August 25, 2012

Still Alice - Lisa Genova

This book was on my TBR stack for several years.  I picked up a copy, probably 2 years ago, and then it just sat there.  In the interim, various people kept asking me, "Have you read Still Alice yet?"  I don't know why I didn't pick it up until recently.  Maybe I was a little worried about the subject matter - Alzheimer's Disease - since that is something that I see often through work.  Maybe I was a little worried about the "Heather's Pick" sticker on the front cover - I had yet to read a "Heather's Pick" book that I actually enjoyed unreservedly.  Whatever the reason, I didn't pick it up until I threw it in my pack for the canoe trip earlier this summer when I was looking for paperbacks on my TBR stack to take with me.

What makes a good canoe trip book?  It should be entertaining (i.e. a good plot); not too challenging to read as I am usually too exhausted after a day of paddling and portaging to be able to focus on anything too tough; and easy enough to put down as my eyes drift shut in the tent, often before the sun has even set.  This book met those criteria.

If anyone hasn't heard of this book (unlikely, I know), Alice is a Harvard Psychology professor who is diagnosed with early-onset Alzheimer's Disease at the beginning of the book.  Actually - that was my only accuracy issue with this book - I had trouble accepting that the thought of Alzheimer's didn't even cross her mind (given that she is a Psychology professor and familiar with most of the cognitive tests that were administered) when she began noticing problems.

The book is not told in the first person, but it is definitely told from Alice's point of view.  Which made for interesting reading, because as time passes, Alice's memory and cognitive abilities deteriorate.  Alice's neurologist tells her early on that, "you may not be the most reliable source of what's been going on."  I know that in healthcare jargon (and I've been guilty of using the phrase as well), this is called an "unreliable historian."  Through the story, there are more and more holes that appear in the narrative as Alice's Alzheimer's progresses.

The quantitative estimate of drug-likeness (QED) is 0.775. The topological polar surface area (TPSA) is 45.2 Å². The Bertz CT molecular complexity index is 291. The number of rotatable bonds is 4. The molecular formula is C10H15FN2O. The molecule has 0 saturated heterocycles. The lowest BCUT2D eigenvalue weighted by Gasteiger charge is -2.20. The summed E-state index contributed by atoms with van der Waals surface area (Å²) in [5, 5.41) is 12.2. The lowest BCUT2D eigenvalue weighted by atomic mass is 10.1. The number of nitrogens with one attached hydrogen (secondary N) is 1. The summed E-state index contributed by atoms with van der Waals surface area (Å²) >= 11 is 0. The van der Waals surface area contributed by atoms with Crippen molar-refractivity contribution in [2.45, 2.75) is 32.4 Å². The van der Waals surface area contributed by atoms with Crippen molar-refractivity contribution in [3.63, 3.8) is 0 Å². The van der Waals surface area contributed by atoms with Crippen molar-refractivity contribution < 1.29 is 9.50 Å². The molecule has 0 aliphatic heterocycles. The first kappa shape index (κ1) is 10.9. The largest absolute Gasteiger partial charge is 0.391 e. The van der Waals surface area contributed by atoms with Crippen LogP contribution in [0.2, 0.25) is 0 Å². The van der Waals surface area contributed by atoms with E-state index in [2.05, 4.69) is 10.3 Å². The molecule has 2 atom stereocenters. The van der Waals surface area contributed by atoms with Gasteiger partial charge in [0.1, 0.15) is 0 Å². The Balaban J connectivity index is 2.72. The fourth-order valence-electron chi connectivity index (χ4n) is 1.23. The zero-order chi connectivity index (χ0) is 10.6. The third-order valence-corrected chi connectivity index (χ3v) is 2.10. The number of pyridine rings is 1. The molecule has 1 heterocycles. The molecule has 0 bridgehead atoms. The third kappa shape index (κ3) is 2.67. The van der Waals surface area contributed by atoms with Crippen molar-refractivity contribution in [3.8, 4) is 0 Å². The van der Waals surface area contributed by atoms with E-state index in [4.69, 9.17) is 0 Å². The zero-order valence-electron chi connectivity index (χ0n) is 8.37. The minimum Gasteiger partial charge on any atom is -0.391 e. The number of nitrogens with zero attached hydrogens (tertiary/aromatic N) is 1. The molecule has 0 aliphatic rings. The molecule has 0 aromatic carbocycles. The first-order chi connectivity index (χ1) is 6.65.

I mentioned in my last post that my friend's e-reader died part-way through our trip, so we both ended up reading both of the paper books that I had packed (Little Bee came home slightly soggy, but Still Alice is still in good condition!).  On discussing this book after we had both read it, we both agreed that Alice's husband was a bit of an a** in his dealings with Alice.  However on reflection, I wonder how much of this was Alice's poor memory.  It appears that he is springing a move from Boston to New York on her without consultation, but maybe there were hours of discussion prior to this but Alice doesn't remember them.  Her children, on the other hand, are overwhelmingly supportive, even when she doesn't remember that they are her children.

I'm sorry that I didn't read this book any sooner, and I'm glad that I packed it to take on this trip.  And I can no longer say that I haven't enjoyed any of "Heather's Picks"!  I plan on picking up the author's next book soon, entitled Left Neglected.  This one is about a woman who sustains a brain injury and ends up with left-sided neglect - also something that I see frequently at work.  I can't wait to see how she handles this neurological puzzle!

1 comment:

Computer Repair Sacramento said...

Loved this "(I'm looking at you, Jodi Picoult!)" so true! I felt that about "Vanishing Acts"